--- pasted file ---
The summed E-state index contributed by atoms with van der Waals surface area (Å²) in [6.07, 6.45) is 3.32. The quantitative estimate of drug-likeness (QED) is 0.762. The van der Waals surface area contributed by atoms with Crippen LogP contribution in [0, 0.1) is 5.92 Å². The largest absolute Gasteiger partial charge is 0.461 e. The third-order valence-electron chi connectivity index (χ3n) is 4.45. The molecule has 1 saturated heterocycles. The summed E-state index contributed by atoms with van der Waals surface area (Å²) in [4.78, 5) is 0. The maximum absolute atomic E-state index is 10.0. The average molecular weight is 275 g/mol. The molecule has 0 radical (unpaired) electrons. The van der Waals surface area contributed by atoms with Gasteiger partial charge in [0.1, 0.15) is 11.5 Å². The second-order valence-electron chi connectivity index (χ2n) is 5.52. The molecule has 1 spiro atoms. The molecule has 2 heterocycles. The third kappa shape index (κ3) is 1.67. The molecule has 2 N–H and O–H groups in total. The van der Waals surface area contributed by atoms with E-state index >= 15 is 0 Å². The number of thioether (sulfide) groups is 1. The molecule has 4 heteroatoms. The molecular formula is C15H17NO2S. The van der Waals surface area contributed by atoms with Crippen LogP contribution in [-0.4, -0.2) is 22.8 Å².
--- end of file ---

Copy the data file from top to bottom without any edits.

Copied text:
The summed E-state index contributed by atoms with van der Waals surface area (Å²) in [6.07, 6.45) is 3.32. The quantitative estimate of drug-likeness (QED) is 0.762. The van der Waals surface area contributed by atoms with Crippen LogP contribution in [0, 0.1) is 5.92 Å². The largest absolute Gasteiger partial charge is 0.461 e. The third-order valence-electron chi connectivity index (χ3n) is 4.45. The molecule has 1 saturated heterocycles. The summed E-state index contributed by atoms with van der Waals surface area (Å²) in [4.78, 5) is 0. The maximum absolute atomic E-state index is 10.0. The average molecular weight is 275 g/mol. The molecule has 0 radical (unpaired) electrons. The van der Waals surface area contributed by atoms with Gasteiger partial charge in [0.1, 0.15) is 11.5 Å². The second-order valence-electron chi connectivity index (χ2n) is 5.52. The molecule has 1 spiro atoms. The molecule has 2 heterocycles. The third kappa shape index (κ3) is 1.67. The molecule has 2 N–H and O–H groups in total. The van der Waals surface area contributed by atoms with E-state index >= 15 is 0 Å². The number of thioether (sulfide) groups is 1. The molecule has 4 heteroatoms. The molecular formula is C15H17NO2S. The van der Waals surface area contributed by atoms with Crippen LogP contribution in [-0.4, -0.2) is 22.8 Å².